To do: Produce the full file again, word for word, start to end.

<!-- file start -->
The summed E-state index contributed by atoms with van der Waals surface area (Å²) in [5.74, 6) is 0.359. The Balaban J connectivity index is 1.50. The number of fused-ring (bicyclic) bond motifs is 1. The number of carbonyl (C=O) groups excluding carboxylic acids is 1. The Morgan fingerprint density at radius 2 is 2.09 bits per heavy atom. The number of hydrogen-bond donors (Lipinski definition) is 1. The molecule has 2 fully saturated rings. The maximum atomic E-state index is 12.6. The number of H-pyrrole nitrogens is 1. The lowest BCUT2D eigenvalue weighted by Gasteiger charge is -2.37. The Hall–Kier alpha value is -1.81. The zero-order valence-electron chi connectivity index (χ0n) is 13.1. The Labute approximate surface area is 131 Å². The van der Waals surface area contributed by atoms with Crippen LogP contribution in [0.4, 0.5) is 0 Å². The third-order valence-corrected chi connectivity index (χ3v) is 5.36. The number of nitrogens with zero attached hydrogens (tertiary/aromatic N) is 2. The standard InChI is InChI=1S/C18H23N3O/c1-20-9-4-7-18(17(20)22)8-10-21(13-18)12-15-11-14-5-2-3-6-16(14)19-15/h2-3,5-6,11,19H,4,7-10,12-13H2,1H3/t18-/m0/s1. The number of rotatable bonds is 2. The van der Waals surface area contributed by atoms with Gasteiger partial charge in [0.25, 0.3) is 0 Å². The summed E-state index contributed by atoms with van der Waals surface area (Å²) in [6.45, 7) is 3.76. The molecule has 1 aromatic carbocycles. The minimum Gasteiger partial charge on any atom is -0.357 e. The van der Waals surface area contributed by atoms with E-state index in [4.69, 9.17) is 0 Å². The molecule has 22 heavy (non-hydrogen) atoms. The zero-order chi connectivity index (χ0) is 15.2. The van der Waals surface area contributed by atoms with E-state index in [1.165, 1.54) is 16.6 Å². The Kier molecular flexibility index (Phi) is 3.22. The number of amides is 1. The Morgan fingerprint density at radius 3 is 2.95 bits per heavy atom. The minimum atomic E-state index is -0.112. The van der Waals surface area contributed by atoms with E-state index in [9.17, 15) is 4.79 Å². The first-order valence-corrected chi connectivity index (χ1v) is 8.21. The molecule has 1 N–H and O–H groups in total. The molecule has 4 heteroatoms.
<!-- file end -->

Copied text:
The summed E-state index contributed by atoms with van der Waals surface area (Å²) in [5.74, 6) is 0.359. The Balaban J connectivity index is 1.50. The number of fused-ring (bicyclic) bond motifs is 1. The number of carbonyl (C=O) groups excluding carboxylic acids is 1. The Morgan fingerprint density at radius 2 is 2.09 bits per heavy atom. The number of hydrogen-bond donors (Lipinski definition) is 1. The molecule has 2 fully saturated rings. The maximum atomic E-state index is 12.6. The number of H-pyrrole nitrogens is 1. The lowest BCUT2D eigenvalue weighted by Gasteiger charge is -2.37. The Hall–Kier alpha value is -1.81. The zero-order valence-electron chi connectivity index (χ0n) is 13.1. The Labute approximate surface area is 131 Å². The van der Waals surface area contributed by atoms with Crippen LogP contribution in [0.4, 0.5) is 0 Å². The third-order valence-corrected chi connectivity index (χ3v) is 5.36. The number of nitrogens with zero attached hydrogens (tertiary/aromatic N) is 2. The standard InChI is InChI=1S/C18H23N3O/c1-20-9-4-7-18(17(20)22)8-10-21(13-18)12-15-11-14-5-2-3-6-16(14)19-15/h2-3,5-6,11,19H,4,7-10,12-13H2,1H3/t18-/m0/s1. The number of rotatable bonds is 2. The van der Waals surface area contributed by atoms with Gasteiger partial charge in [0.25, 0.3) is 0 Å². The summed E-state index contributed by atoms with van der Waals surface area (Å²) in [6.45, 7) is 3.76. The molecule has 1 aromatic carbocycles. The minimum Gasteiger partial charge on any atom is -0.357 e. The van der Waals surface area contributed by atoms with E-state index in [4.69, 9.17) is 0 Å². The molecule has 22 heavy (non-hydrogen) atoms. The zero-order chi connectivity index (χ0) is 15.2. The van der Waals surface area contributed by atoms with E-state index in [1.165, 1.54) is 16.6 Å². The Kier molecular flexibility index (Phi) is 3.22. The number of amides is 1. The Morgan fingerprint density at radius 3 is 2.95 bits per heavy atom. The minimum atomic E-state index is -0.112. The van der Waals surface area contributed by atoms with E-state index in [9.17, 15) is 4.79 Å². The first-order valence-corrected chi connectivity index (χ1v) is 8.21. The molecule has 1 N–H and O–H groups in total. The molecule has 4 heteroatoms.